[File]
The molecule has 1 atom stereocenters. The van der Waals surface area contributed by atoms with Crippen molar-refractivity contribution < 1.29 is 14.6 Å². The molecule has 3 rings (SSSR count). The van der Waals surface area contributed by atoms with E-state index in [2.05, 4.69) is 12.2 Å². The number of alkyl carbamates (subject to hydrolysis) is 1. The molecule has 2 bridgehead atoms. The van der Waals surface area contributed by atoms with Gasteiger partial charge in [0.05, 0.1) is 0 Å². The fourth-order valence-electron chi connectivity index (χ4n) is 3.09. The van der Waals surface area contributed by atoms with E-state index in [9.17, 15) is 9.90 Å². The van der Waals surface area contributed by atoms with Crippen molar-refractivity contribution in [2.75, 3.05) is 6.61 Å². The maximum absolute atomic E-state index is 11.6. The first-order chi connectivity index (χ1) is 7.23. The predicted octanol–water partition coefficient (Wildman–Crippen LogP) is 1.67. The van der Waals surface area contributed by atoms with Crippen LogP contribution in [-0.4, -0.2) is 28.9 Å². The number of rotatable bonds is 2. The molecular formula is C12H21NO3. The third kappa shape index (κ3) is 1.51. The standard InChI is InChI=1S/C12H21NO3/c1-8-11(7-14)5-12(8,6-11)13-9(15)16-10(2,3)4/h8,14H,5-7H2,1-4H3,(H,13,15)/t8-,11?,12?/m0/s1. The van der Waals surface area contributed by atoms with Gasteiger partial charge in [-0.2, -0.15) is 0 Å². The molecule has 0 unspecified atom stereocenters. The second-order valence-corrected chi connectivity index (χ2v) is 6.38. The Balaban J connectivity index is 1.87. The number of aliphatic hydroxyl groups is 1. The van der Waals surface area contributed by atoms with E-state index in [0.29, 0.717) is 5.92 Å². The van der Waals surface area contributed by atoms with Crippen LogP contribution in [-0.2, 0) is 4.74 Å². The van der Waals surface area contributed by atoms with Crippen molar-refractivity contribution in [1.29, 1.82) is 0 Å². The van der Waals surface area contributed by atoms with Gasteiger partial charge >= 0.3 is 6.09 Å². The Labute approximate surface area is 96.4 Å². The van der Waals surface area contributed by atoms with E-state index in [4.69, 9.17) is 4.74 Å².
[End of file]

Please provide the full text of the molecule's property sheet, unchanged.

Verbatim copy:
The molecule has 1 atom stereocenters. The van der Waals surface area contributed by atoms with Crippen molar-refractivity contribution < 1.29 is 14.6 Å². The molecule has 3 rings (SSSR count). The van der Waals surface area contributed by atoms with E-state index in [2.05, 4.69) is 12.2 Å². The number of alkyl carbamates (subject to hydrolysis) is 1. The molecule has 2 bridgehead atoms. The van der Waals surface area contributed by atoms with Gasteiger partial charge in [0.05, 0.1) is 0 Å². The fourth-order valence-electron chi connectivity index (χ4n) is 3.09. The van der Waals surface area contributed by atoms with E-state index in [9.17, 15) is 9.90 Å². The van der Waals surface area contributed by atoms with Crippen molar-refractivity contribution in [2.75, 3.05) is 6.61 Å². The maximum absolute atomic E-state index is 11.6. The first-order chi connectivity index (χ1) is 7.23. The predicted octanol–water partition coefficient (Wildman–Crippen LogP) is 1.67. The van der Waals surface area contributed by atoms with Crippen LogP contribution in [-0.4, -0.2) is 28.9 Å². The number of rotatable bonds is 2. The molecular formula is C12H21NO3. The third kappa shape index (κ3) is 1.51. The standard InChI is InChI=1S/C12H21NO3/c1-8-11(7-14)5-12(8,6-11)13-9(15)16-10(2,3)4/h8,14H,5-7H2,1-4H3,(H,13,15)/t8-,11?,12?/m0/s1. The van der Waals surface area contributed by atoms with Gasteiger partial charge in [-0.2, -0.15) is 0 Å². The molecule has 0 unspecified atom stereocenters. The second-order valence-corrected chi connectivity index (χ2v) is 6.38. The Balaban J connectivity index is 1.87. The number of aliphatic hydroxyl groups is 1. The van der Waals surface area contributed by atoms with E-state index in [0.29, 0.717) is 5.92 Å². The van der Waals surface area contributed by atoms with Crippen LogP contribution in [-0.2, 0) is 4.74 Å². The van der Waals surface area contributed by atoms with Crippen molar-refractivity contribution in [1.29, 1.82) is 0 Å². The van der Waals surface area contributed by atoms with Gasteiger partial charge >= 0.3 is 6.09 Å². The Labute approximate surface area is 96.4 Å². The van der Waals surface area contributed by atoms with E-state index in [4.69, 9.17) is 4.74 Å².